Dear brothers and sisters,
“We know that all things work for good for those who love God, who are called according to his purpose” (Rom. 8:28).
When we come to adore our Lord we are exercising both our love for God and our surrender to “his purpose.” We bring our hearts as they are with all of our gratitude, concerns, and trials and we present them with trust to the God who is able to work “all things” for good, even the Crucifixion of Jesus.
We bring the gratitude, concerns, and trials of the broader community and the human family as well. We offer gratitude for beautiful weather, discovering God in nature and travel, for time with family, and the good God continues to work through so many persevering people of good will in difficult circumstances. We offer the trial of those under oppression, for refugees and immigrants and those who care for them, for those who serve our country in difficult circumstances, and for the victims of violence.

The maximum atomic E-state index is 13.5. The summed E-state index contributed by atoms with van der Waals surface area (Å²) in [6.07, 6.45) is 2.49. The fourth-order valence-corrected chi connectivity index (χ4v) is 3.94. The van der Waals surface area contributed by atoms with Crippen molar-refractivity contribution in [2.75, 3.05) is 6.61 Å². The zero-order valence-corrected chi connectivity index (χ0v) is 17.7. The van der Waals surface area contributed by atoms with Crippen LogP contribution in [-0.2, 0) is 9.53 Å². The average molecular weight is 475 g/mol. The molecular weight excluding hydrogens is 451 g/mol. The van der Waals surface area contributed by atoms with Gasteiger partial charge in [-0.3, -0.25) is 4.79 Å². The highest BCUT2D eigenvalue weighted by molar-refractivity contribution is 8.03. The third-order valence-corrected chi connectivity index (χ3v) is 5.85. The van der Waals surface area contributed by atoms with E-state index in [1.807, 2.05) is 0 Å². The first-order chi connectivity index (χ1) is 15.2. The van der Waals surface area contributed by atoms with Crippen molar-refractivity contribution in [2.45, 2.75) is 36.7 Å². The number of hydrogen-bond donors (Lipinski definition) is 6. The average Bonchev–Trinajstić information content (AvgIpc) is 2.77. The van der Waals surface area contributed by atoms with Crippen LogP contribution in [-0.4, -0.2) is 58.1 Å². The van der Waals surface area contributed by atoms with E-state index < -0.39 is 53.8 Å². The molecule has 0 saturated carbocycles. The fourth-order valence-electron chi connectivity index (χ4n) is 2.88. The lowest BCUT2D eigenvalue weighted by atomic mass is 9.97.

If you have not experienced silent adoration before the Blessed Sacrament, I encourage you whether you have a serious trial in your life or things are going along with relative calm (anyone?). We have 24-hour adoration from Wednesday morning to Thursday morning as well as daily adoration.
“The faithful should make every effort to worship Christ the Lord in the sacrament, depending upon the circumstances of their own life. Pastors should encourage them in this by example and word” (The Congregation for Divine Worship). St. Francis de Sales, depicted in our stained glass window next to St. Paul, brilliantly encouraged all of us to order or prayer according to our responsibilities. Our God is one of good order. We are reminded by the two great saints side by side to foster our love for God’s presence in the Scripture and in the Eucharist according to our state in life. I tried the 4 a.m. slot and that seemed to work okay. This week I tried to go earlier and it probably was not as conducive to charity in my life. We are called to know God, know ourselves, and grow in the “science of the saints” as God’s children.
In Christ, son of Mary,